The 13 Best Jay-Z Songs

In honor of his 13th studio album, I rank the top 13 songs of Jay-Z’s transcendent career

For over 20 years, Jay-Z has held sway over the rap universe to a degree that is unheard of. His latest, “4:44,” is his 14th No. 1 album, which is the most all time among solo artists. That’s five short of the Beatles’ record, but three more than either Bruce Springsteen or Barbra Streisand have managed to accomplish.

In honor of his 13th studio album, I’ll look back at the 13 best songs in his discography.

#13 — “Song Cry”

Album: “The Blueprint” (2001)

“4:44” isn’t the first time Jay-Z has addressed his own infidelity. Just two years after epitomizing hip-hop’s misogyny problem on “Big Pimpin’,” Jigga decided to let his guard down. Following nine boastful tracks on “The Blueprint,” Jay-Z switched gears on the soulful “Song Cry.” The mood is different, this time — likely because Jay-Z feels genuine regret over being the cause of the failed relationship the song describes. Prior to Drake mainstreaming vulnerability within an industry previously allergic to it, Jay-Z enjoyed his own share of rap ballads, with none as poignant as “Song Cry.”

#12 — “Streets Is Watchin”

Album: “In My Lifetime…Vol. 1” (1997)

As a former drug dealer, paranoia is an overarching theme in Jay-Z’s discography. On “Streets Is Watching,” Jay dives deep into his inner psyche, revealing foiled plots, brushes with death, and a conscience that has weighed heavily on him.

“If I shoot you, I’m brainless/If you shoot me, you’re famous.”

Coming from the streets, fame brings with its own set of complexities and difficulties. I’m not just referring to the typical ways in which fame can impact a person. Rappers such as Jay-Z and Notorious B.I.G. (who explored this theme on many occasions, most notably on “Mo’ Money, Mo’ Problems”), there was no clean break with the streets. The worlds could overlap at times, and “Streets Is Watching” represents the amplification of the threat that the streets represent, even for a person who now has the means to fully leave them behind.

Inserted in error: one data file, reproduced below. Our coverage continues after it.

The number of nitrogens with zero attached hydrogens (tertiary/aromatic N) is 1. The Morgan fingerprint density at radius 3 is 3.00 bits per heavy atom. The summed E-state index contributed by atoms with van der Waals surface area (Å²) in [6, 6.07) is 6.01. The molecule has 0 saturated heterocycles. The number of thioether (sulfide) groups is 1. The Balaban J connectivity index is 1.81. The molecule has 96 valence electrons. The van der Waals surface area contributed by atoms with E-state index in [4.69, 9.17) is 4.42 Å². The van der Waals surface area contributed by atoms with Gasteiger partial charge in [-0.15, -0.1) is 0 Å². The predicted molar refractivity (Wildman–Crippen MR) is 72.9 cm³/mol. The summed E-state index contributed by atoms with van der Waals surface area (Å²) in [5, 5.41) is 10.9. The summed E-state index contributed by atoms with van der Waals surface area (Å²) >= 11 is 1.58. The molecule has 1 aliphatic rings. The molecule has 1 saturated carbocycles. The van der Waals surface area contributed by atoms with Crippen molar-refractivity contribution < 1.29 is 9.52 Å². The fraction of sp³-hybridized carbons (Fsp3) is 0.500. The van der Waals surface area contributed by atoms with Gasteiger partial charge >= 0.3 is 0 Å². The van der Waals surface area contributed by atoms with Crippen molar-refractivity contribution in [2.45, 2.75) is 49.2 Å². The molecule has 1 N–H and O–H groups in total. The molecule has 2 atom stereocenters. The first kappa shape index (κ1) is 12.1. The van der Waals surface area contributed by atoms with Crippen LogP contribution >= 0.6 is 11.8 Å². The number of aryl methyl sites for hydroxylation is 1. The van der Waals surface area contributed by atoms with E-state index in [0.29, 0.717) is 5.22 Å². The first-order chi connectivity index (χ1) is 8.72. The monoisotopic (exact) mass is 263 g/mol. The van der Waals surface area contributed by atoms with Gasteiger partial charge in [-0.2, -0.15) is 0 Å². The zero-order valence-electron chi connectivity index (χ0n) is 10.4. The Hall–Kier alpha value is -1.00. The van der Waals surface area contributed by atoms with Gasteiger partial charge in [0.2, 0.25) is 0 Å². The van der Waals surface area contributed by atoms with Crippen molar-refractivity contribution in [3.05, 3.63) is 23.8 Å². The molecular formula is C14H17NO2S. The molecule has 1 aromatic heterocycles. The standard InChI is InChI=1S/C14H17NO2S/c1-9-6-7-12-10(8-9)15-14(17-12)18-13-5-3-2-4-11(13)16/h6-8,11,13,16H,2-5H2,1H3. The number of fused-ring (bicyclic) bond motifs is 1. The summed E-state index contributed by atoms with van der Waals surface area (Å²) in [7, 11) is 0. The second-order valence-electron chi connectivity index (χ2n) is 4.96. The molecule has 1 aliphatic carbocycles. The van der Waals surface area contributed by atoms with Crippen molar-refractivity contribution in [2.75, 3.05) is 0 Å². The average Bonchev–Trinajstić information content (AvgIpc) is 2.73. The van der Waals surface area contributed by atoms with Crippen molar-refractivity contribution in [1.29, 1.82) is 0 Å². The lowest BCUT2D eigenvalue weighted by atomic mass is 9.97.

#11 — “22 Twos”

Album: “Reasonable Doubt” (1996)

Jay-Z is the GOAT. For me, that is indisputable. Lyrically, though, most fans of hip-hop consider him inferior to the likes of Biggie, Nas, and Eminem. They should revisit “22 Twos.”

On one of the standouts from his now-classic debut, “Reasonable Doubt,” Jay cements his case as a technically gifted rapper and lyricist. The first verse is the highlight, as Jay uses the two/to/too homonyms as a motif, repeating the sound 22 times. His fast-paced delivery, a feature he would move away from later in his career, is potent throughout.

#10 — “Empire State of Mind”

Album: “The Blueprint 3” (2009)

Jay-Z spent his career talking about being bigger than hip-hop. With “Empire,” it seemed he actually transcended that particular slice of the music industry. In terms of odes to the Big Apple, its rival isn’t another rap song but Frank Sinatra’s epochal “New York, New York.”

For a guy who strived to epitomize the struggle and the glory, the fight and the grit, of the biggest city in the world, “Empire” cemented his case. No one else could call themselves the “new Sinatra” with a straight face. When Jay-Z did it, it didn’t seem out of place.

#9 — “Heart of the City (Ain’t No Love)”

Album: “The Blueprint” (2001)

“Izzo” may have come first, while “U Don’t Know” was arguably more exuberant. But “Heart of the City” is the staple of the Kanye-orchestrated “Blueprint” sound. The triumphant horns and soulful sound brought you back to the peak of 1970s rhythm and blues, as Jay furnished listeners with a variety of musical profiles. This track might be Jay’s greatest flex: he knows all the young up-and-comers resent his success. And do you know what? He couldn’t care less.

#8 — “Can I Live”

Album: “Reasonable Doubt” (1996)

On the heels of “22 Two’s,” the slow burn of “Can I Live” kicks in and sets the stage for the subsequent movie-esque theme that occupies Jay-Z for much of the rest of the album: life as a hustler. On “Can I Live,” Jay is equal parts paranoid and loose. Lines about keeping his ears to the streets are followed by lines about sitting at craps tables in Vegas. One of the most powerful components of the song is that it’s not just a statement but a kind of argument. A justification, of sorts. Jay-Z was always intelligent enough to go beyond description and into the realm of persuasion.

#7 — “Takeover”